This volume has provided a broad assessment by experts of the complex political and security challenges that arise from highly divergent national views on the South China Sea (SCS). But it is evident that there is no consensus among the claimant states regarding the future of the SCS, nor among external stakeholders. This volume will most certainly not be the last word on a dispute that has endured decades, and that is likely to stretch deep into the 21st century without a comprehensive settlement or resolution.
From the defeat of the Empire of Japan by the United States (US) and its wartime allies in 1945 until the 1974 expulsion of Vietnamese armed forces from the Paracels, the SCS was a peripheral international issue in a world dominated by the security challenges of the Cold War between the US and the Soviet Union. As noted by John Callahan in Chapter 12, the US Navy (USN) was largely unchallenged in the SCS waters, while China possessed only a modest coastal naval force.
The rise in Chinese economic power allowed the People’s Republic of China (PRC) to devote funding to building a blue-water navy and, through massive dredging operations, to expand islets or to create islands from atolls or rocky outcrops of the sea, and to build on these features extensive naval, coast guard, and air force installations. However, as noted by Stein Tønnesson in the Foreword, none of the other SCS claimant states possess the means to compete successfully with China in terms of military capacity.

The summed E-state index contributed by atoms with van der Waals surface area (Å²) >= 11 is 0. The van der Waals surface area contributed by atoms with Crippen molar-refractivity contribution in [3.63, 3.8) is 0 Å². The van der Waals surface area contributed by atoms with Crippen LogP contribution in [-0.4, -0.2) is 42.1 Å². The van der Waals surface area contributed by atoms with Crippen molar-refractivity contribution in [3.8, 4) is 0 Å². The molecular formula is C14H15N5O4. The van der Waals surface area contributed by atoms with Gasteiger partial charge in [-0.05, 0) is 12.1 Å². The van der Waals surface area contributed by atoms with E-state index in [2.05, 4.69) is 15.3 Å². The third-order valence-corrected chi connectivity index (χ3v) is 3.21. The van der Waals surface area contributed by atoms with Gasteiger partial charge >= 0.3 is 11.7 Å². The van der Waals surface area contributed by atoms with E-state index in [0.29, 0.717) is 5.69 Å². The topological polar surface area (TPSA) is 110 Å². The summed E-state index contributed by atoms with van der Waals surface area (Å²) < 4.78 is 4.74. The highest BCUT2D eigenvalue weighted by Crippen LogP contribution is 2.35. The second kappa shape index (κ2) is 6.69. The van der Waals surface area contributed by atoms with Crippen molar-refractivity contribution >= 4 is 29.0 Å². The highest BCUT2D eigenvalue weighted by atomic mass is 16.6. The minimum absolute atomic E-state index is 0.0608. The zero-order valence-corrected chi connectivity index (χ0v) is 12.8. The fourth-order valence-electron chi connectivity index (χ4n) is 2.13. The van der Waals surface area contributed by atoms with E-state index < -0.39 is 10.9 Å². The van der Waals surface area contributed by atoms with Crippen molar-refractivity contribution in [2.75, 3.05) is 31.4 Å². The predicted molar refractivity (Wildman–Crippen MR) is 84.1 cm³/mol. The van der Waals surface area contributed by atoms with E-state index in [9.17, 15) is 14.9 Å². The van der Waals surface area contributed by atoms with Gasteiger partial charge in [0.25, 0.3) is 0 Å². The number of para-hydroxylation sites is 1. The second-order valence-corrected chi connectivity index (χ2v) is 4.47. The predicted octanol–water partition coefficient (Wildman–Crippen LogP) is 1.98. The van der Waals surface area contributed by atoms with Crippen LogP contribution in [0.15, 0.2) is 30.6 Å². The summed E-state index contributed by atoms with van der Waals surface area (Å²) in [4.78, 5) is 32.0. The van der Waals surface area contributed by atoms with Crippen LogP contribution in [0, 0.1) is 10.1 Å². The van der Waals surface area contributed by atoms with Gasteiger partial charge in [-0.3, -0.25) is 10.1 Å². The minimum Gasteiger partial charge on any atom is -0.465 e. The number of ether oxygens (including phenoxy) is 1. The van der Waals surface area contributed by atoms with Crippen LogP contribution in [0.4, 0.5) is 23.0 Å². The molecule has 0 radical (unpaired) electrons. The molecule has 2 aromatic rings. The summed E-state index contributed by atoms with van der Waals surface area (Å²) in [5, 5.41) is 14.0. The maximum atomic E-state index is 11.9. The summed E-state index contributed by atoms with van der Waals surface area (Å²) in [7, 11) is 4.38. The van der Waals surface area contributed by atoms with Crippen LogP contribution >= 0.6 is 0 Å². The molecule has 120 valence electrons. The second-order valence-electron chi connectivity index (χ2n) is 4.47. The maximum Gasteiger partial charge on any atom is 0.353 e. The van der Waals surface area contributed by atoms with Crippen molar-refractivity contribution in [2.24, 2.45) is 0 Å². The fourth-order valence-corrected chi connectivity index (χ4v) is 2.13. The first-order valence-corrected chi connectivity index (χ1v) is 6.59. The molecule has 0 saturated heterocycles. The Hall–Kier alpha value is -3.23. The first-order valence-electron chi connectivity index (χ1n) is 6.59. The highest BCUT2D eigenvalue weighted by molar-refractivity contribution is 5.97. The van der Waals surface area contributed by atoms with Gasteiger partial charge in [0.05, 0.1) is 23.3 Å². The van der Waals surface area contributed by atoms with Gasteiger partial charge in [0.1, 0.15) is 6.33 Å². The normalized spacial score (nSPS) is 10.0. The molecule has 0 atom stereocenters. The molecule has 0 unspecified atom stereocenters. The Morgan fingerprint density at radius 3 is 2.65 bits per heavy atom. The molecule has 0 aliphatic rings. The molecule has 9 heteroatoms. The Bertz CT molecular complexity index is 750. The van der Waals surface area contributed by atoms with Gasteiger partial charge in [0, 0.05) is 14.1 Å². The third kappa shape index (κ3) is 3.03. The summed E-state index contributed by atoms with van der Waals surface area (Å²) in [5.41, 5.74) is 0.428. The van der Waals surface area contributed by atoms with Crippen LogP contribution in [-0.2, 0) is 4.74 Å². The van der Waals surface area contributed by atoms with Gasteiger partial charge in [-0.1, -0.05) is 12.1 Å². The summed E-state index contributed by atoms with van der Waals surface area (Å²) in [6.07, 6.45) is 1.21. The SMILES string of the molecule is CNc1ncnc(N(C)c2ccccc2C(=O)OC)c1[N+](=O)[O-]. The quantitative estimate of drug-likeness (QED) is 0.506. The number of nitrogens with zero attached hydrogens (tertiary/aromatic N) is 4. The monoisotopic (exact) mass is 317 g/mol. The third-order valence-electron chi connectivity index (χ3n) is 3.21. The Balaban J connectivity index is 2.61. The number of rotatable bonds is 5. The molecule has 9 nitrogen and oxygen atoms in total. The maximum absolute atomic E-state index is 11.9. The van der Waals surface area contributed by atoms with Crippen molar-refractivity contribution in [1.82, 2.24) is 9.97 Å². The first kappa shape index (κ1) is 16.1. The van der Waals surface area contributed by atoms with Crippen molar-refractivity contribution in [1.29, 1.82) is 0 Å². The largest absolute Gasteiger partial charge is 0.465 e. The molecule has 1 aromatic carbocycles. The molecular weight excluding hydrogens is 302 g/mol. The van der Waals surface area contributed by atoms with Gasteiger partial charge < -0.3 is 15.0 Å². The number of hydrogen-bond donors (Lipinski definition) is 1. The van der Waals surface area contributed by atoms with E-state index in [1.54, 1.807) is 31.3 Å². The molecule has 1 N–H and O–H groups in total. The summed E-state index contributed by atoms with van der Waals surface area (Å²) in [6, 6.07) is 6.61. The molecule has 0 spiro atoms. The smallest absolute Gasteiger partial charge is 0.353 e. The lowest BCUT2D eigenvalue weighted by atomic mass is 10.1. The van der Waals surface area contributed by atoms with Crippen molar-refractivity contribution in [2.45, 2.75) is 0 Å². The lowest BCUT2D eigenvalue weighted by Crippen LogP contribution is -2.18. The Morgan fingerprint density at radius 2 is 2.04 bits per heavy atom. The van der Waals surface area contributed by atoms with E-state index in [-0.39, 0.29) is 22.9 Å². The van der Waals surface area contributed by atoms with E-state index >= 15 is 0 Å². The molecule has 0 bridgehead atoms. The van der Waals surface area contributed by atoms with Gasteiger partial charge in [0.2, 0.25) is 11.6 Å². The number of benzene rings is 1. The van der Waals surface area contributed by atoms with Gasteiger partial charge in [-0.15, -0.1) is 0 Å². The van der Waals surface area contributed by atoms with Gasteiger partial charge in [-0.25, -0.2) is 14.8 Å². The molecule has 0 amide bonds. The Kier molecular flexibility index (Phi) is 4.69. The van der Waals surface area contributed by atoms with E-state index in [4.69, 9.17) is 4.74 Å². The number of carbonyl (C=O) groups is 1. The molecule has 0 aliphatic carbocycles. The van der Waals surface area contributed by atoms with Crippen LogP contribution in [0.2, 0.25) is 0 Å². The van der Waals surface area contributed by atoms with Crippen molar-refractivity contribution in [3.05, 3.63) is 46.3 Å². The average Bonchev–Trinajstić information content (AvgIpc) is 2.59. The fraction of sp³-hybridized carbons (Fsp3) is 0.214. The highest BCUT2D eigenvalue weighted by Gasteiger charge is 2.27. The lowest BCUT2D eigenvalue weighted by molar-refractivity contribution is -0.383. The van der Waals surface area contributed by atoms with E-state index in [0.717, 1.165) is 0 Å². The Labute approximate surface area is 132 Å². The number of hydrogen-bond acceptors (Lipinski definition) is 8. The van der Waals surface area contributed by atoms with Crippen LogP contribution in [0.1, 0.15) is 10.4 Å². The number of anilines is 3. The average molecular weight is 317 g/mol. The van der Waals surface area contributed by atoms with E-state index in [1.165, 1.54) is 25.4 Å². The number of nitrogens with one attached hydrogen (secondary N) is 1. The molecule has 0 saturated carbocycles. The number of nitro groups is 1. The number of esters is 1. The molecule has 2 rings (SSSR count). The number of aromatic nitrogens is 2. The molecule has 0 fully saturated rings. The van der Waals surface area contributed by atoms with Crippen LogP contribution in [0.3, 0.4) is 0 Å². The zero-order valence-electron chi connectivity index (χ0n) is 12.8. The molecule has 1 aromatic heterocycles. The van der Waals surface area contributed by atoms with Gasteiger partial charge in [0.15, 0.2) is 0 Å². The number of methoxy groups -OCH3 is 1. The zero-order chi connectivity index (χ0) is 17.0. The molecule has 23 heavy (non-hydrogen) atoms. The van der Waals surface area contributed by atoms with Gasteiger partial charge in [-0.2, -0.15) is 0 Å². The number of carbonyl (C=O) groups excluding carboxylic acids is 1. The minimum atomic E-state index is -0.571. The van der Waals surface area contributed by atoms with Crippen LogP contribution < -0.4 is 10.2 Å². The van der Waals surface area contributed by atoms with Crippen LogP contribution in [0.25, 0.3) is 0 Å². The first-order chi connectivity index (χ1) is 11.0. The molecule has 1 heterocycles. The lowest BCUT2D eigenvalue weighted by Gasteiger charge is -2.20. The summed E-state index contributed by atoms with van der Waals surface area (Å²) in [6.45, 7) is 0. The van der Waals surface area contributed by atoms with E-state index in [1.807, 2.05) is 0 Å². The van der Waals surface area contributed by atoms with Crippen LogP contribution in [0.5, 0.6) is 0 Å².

This volume brings together international experts to provide fresh perspectives on geopolitical concerns in the South China Sea.
The book considers the interests and security strategies of each of the nations with a claim to ownership and jurisdiction in the Sea. Examining contexts including the region’s natural resources and China’s behaviour, the book also assesses the motivations and approaches of other states in Asia and further afield.
This is an accessible, even-handed and comprehensive examination of current and future rivalries and challenges in one of the most strategically important and militarized maritime regions of the world.